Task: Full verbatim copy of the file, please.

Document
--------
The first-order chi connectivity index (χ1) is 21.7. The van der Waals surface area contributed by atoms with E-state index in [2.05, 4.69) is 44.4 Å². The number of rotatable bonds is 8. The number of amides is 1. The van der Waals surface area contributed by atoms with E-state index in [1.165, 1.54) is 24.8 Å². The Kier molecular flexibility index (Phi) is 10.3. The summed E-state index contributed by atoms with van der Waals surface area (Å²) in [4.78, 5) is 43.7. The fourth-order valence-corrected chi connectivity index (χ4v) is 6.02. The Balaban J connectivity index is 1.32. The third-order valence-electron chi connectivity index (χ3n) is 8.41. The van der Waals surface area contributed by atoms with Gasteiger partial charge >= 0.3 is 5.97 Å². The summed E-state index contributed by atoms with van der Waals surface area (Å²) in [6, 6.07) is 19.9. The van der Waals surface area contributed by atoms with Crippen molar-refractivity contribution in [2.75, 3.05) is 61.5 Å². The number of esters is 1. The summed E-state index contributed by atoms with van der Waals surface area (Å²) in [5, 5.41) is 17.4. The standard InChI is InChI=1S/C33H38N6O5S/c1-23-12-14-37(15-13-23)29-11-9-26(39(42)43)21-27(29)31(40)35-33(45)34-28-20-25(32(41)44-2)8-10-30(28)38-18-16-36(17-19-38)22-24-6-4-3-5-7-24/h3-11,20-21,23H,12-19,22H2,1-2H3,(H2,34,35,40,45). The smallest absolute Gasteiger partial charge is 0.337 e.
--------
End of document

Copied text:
The first-order chi connectivity index (χ1) is 21.7. The van der Waals surface area contributed by atoms with E-state index in [2.05, 4.69) is 44.4 Å². The number of rotatable bonds is 8. The number of amides is 1. The van der Waals surface area contributed by atoms with E-state index in [1.165, 1.54) is 24.8 Å². The Kier molecular flexibility index (Phi) is 10.3. The summed E-state index contributed by atoms with van der Waals surface area (Å²) in [4.78, 5) is 43.7. The fourth-order valence-corrected chi connectivity index (χ4v) is 6.02. The Balaban J connectivity index is 1.32. The third-order valence-electron chi connectivity index (χ3n) is 8.41. The van der Waals surface area contributed by atoms with Gasteiger partial charge >= 0.3 is 5.97 Å². The summed E-state index contributed by atoms with van der Waals surface area (Å²) in [6, 6.07) is 19.9. The van der Waals surface area contributed by atoms with Crippen molar-refractivity contribution in [2.75, 3.05) is 61.5 Å². The number of esters is 1. The summed E-state index contributed by atoms with van der Waals surface area (Å²) in [5, 5.41) is 17.4. The standard InChI is InChI=1S/C33H38N6O5S/c1-23-12-14-37(15-13-23)29-11-9-26(39(42)43)21-27(29)31(40)35-33(45)34-28-20-25(32(41)44-2)8-10-30(28)38-18-16-36(17-19-38)22-24-6-4-3-5-7-24/h3-11,20-21,23H,12-19,22H2,1-2H3,(H2,34,35,40,45). The smallest absolute Gasteiger partial charge is 0.337 e.